Tuesday, November 04, 2008

Traveling Thoughts 4

Continued from Traveling Thoughts 3

Jheechin was in no mood of letting me go easily. Most nights these bars dont get more than one customer so they had to make the most of whatever whoever whichever opportunity comes. By now I was also in the mood of making the most of this visit (which was not planned if you remember). And this is where one gets stuck in his narrative. Should one write about what happened the way it happened or should one use some tricky words to make it sound great when in fact it wasn’t. In few words this is what happened. During the final play of the game I did end up in that corner with the sofa and curtains. I did buy jheechin the remaining two drinks. And there were indeed moments which I am at loss to describe. However after what seemed liked a really long time I was out of the bar. As I said earlier jheechin was in no mood to let me go easily. She rushed out of the bar as soon as I left and started walking along with me.

I opened my eyes to see gold colored mountains rising in front. It was early autumn and the tress has just started to change the colors and shed the leaves. It was beautiful. And the air was a lot cleaner as well. Another five minutes and I got the first glimpse of the great wall. Once we were parked I got three hours from my driver for conquering the wall.

Few days ago I happened to read an essay on the great wall of China. In his own very Kafka way he tells about his research into the history of the wall. It makes an interesting reading and infact adds to curiosity of watching the wonder. Over six centuries to build over 25 thousand miles of wall on top of the mountains over millions of lives as cost. It makes one wonder about the histories of all the wonders. After reaching the top of Eiffel tower I knew that I will never climb up again. After spending an hour on the wall I knew that but for the mountains I wont come up here again. Mountains are all that makes the wall worth a visit and of course the history. The history one can read anywhere but that one visit is still required to feed the curiosity.

Karnee was the first of the group to start a conversation. She could speak English pretty well. They were five in the group. Three of them sat on the opposite side on the cable car. The other two, a girl and a guy took the next cable car (“they are lovers” is what Karnee will tell me later when I ask why did not they come with us in the same cable car. Maybe they wanted some privacy or maybe they just didn’t want to sit on the same seat as some stranger I will never know). After a while I asked Karnee if they were afraid of me as they were three on one seat and I had the whole seat. They all said no and Karnee to prove her point jumped next to me. And after that for next one hour it was as if she forgot about her friends. We reached the base of the cable cars and we, me and Karnee, walked into the market.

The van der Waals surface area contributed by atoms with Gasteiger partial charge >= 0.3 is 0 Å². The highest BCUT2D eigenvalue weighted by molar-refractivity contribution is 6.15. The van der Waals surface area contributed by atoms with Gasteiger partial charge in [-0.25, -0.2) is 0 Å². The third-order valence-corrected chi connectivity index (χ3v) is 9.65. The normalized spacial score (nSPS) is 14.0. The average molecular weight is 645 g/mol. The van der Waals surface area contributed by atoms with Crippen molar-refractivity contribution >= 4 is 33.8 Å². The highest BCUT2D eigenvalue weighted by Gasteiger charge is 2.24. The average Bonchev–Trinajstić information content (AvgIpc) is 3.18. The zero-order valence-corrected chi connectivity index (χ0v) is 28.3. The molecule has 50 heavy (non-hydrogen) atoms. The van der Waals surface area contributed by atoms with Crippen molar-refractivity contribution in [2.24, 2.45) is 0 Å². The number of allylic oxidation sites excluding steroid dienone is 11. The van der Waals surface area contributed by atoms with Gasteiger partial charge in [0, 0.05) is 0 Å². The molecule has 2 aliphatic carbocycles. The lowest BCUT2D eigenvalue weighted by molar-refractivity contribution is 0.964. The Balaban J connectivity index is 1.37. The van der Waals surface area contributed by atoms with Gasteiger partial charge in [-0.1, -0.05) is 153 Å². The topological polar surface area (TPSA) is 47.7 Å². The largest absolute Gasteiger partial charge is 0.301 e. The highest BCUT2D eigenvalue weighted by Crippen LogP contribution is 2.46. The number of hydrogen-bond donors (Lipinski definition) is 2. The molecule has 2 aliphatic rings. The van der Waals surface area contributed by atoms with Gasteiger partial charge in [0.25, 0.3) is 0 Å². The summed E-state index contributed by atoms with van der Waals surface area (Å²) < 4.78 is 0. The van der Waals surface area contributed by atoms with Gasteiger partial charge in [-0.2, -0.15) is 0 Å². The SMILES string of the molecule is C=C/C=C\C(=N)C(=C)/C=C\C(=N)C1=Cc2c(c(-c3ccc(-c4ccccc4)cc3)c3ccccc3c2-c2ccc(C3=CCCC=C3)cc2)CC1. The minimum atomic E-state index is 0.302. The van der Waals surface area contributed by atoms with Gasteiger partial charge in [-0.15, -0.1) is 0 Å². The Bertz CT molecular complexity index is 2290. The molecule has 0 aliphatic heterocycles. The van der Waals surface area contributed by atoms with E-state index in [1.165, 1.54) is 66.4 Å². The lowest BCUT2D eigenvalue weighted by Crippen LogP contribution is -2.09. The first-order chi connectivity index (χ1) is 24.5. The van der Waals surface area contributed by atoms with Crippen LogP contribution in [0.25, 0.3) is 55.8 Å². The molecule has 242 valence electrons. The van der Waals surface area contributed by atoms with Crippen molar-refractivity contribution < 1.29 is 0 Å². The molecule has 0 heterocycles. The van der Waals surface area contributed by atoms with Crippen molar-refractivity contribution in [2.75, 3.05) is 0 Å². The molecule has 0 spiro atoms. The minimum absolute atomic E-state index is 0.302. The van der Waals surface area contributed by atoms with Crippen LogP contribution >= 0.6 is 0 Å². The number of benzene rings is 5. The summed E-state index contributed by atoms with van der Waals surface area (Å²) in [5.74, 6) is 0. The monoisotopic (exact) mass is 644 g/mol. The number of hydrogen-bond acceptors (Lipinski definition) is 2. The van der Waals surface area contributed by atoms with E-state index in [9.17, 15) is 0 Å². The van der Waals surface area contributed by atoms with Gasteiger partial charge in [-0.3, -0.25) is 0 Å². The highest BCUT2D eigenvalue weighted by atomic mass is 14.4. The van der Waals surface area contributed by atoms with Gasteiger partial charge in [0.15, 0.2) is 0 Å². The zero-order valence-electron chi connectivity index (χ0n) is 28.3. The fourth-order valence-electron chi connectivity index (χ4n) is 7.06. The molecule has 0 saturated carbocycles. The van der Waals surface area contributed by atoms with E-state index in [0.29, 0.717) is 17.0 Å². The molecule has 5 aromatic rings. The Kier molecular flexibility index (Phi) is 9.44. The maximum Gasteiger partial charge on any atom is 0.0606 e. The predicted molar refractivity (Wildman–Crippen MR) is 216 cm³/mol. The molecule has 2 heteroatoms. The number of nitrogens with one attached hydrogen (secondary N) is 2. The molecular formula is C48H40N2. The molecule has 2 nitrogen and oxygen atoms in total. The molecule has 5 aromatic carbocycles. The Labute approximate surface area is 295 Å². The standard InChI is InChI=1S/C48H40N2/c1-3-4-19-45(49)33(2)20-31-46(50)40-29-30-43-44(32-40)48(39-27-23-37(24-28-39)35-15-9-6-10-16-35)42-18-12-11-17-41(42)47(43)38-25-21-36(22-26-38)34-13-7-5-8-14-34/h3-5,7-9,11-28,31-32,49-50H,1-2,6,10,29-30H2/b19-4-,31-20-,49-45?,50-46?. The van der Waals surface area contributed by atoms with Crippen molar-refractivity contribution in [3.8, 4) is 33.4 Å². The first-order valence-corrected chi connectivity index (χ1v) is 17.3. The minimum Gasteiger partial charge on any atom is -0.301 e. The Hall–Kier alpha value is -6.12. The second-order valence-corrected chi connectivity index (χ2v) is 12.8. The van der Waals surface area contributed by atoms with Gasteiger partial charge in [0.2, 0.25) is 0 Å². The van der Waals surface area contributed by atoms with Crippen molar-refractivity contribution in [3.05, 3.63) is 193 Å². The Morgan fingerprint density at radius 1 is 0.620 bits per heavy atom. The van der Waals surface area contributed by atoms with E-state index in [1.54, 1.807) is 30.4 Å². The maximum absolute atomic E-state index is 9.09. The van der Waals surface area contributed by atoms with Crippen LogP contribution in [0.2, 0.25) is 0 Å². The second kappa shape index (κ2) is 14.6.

Karnee is in 1st year of high school. There are three years in high school, she tells me. At the end of the three years is the big exam which decides what university or college one gets. She is already worried about the big exam as she wants to get into a good university so that she can travel out of China, most likely she wants to go Europe. Dreams are same all around the world it seems. Every time a non-Chinese guy, who are mostly western tourists, passes she shouts “how beautiful, how handsome”. According to her all Chinese have small eyes and are not as handsome. I agree but I did not say this to her. She likes big eyes and tall guys. She would like to make a boyfriend in Europe. She is very interested in the way I bargain with the shop owners. She thinks I am too good at it. Well I have learned the hard way. She is getting all the tips without spending anything. She is the only child of her parents, like most Chinese families. She gets 25 yuan per month from the government for being the only child, she tells me. There is a big crowd from her school today at the great wall. It’s a class trip. Everywhere we cross her class mates are surprised. “I will be a hero in my class”. Walking along with me can do that to someone, I never knew.